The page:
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Preview: Comments on: The World’s Best Bible-Reading Program

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Looking for the 1st century Church in 21st century America



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Comment on The Problems with Christian Fiction by Lori O'Gara

Mon, 01 Jan 2018 02:12:15 +0000

I agreed so much with your points here that I wrote my own novels. I realize this log post is from 2009(?) but your points are more valid today. I challenge you to read one of my novels. Though since you are a man, you won't like it simply because they are romance-ish. I had a reader ask me, "How are your novels Christian Fiction with so much sex in them?" My first reaction was don't Christians have sex? but I replied, "Well Dear reader it is like this, my novels are not typical Christian fiction and they are placed under adult contemporary fiction genre for that reason.  What I mean is my novels are not about back slidden Christians who are goody-two-shoes heroes (I see you used the same terms) I write about real life people with real life problems, ugly sinful problems. Then I present the reality of Christianity in ways that once you have read a character's acceptance of Jesus, you say "oh there is the Christianity part" as it slips ever so gently in to your brain. I am pushing the envelope on what mainstream Christianity expects from Christian writers in a radically different voice and style. Because of this I have written about sex addiction, codependency, alcoholism, abortion, and other sinful topics most christian writers are afraid to write about. I can promise you I am not afraid. " ~Lori O'Gara



Comment on When a Christian Feels Like an Imposter by Sam

Wed, 20 Dec 2017 06:51:41 +0000

Benjamin, I think it is wrong to state that God is sending a spirit of deception, since God doesn't deal in deception (Numbers 23:19), that is solely the work of Satan. The true Church is not an institution of the chosen elect, but is meant to be a place where all are entirely equal. Christ was very clear about his view of social status having nothing to do with faith except to work against it, and God chose for Christ to be born into a manger and live and die as a commoner over being born as a king and calling thousands of angels to protect him. Judaism was a religion about the chosen elect, Christianity was born as a religion with no social hierarchy. Christ taught, "The greatest among you must be a servant" (Matthew 23:11). I'm not sure what you mean by the elect being called out of the Church system, but it doesn't sound like something God is doing in the Church. I do agree about the insane amount of denominations and the prevalence of hierarchical and political structures that take away from the overall mission of the Church though.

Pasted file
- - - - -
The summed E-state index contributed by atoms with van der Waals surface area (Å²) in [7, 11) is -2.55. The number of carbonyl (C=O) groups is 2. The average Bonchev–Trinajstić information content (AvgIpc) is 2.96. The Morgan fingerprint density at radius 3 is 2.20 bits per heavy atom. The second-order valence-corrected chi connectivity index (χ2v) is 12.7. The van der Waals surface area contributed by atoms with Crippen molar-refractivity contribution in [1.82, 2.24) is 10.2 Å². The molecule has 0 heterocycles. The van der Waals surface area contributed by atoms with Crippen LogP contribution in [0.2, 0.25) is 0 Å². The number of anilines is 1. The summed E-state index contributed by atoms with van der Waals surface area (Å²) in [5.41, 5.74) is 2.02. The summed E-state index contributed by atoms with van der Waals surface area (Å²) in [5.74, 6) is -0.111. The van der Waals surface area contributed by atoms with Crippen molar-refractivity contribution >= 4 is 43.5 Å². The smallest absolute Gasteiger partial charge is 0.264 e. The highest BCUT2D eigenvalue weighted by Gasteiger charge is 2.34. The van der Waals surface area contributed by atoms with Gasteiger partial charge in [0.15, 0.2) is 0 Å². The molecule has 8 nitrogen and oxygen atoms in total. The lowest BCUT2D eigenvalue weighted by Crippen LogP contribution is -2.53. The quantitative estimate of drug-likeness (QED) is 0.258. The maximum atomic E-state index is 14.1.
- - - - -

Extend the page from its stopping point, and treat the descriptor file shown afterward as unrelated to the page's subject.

Comment on When a Christian Feels Like an Imposter by Sam

Wed, 20 Dec 2017 06:07:50 +0000

Benjamin, Usually I would say I disagree with a point of view, but in the case of your argument, you are simply wrongly interpreting scripture. 2 Lines before your quotation of John 15:16, Jesus said, "You are my friends if you do what I command." Why would he say the word "if" when he is in control of their will? How and why would God seek to have a relationship with men unless there was free will? The disobedience of Adam and the resulting sin was the first example of free will in men, and God has shown throughout history that the choices of men decide their fate (King Solomon's fate certainly took a nosedive after he forsook God for pagan idols). John 15:16 states, "I chose you" because Jesus had chosen his disciples when he recruited each of them to follow him, so he is being literal. This passage is not meant to be applied to how Jesus chooses his followers, because he died for the sins of all men. Where only Jews were God's chosen people before Christ, now all men could receive salvation through faith (just read any of Paul's epistles and this will become abundantly clear). As for John 14:10, Christ was carrying out the will of His father, but that does not mean that he did not have his own free will. Jesus had to pray to God many times, and each time he prayed for the will of His father to be done. If Christ had wanted to, he could have strayed from the will of His father at any point, and he could have chosen to be sinful. It was his free will that makes his perfect obedience in life and his sacrifice mean anything. So long story short, Christ had a free will, and so does the rest of humanity, which is why it is a choice to follow Christ. So inviting Christ into your life and accepting him as your savior IS how you become a Christian. Read: John 1:12, "But to all who believed him and accepted him, he gave the right to become children of God." Romans 10:9, "If you openly declare that Jesus is Lord and believe in your heart that God raised him from the dead, you will be saved." John 11:25, "Jesus said to her, "I am the resurrection and the life; he who believes in Me will live even if he dies." There are countless other sources in the scripture that declare this truth, but I think these three are enough to prove my point. Faith is enough in itself for salvation, everything else follows. As Paul believed, Faith is the fulfillment of the law. I hope you refrain from arrogantly posting false opinions and facts that mislead others away from God in the future.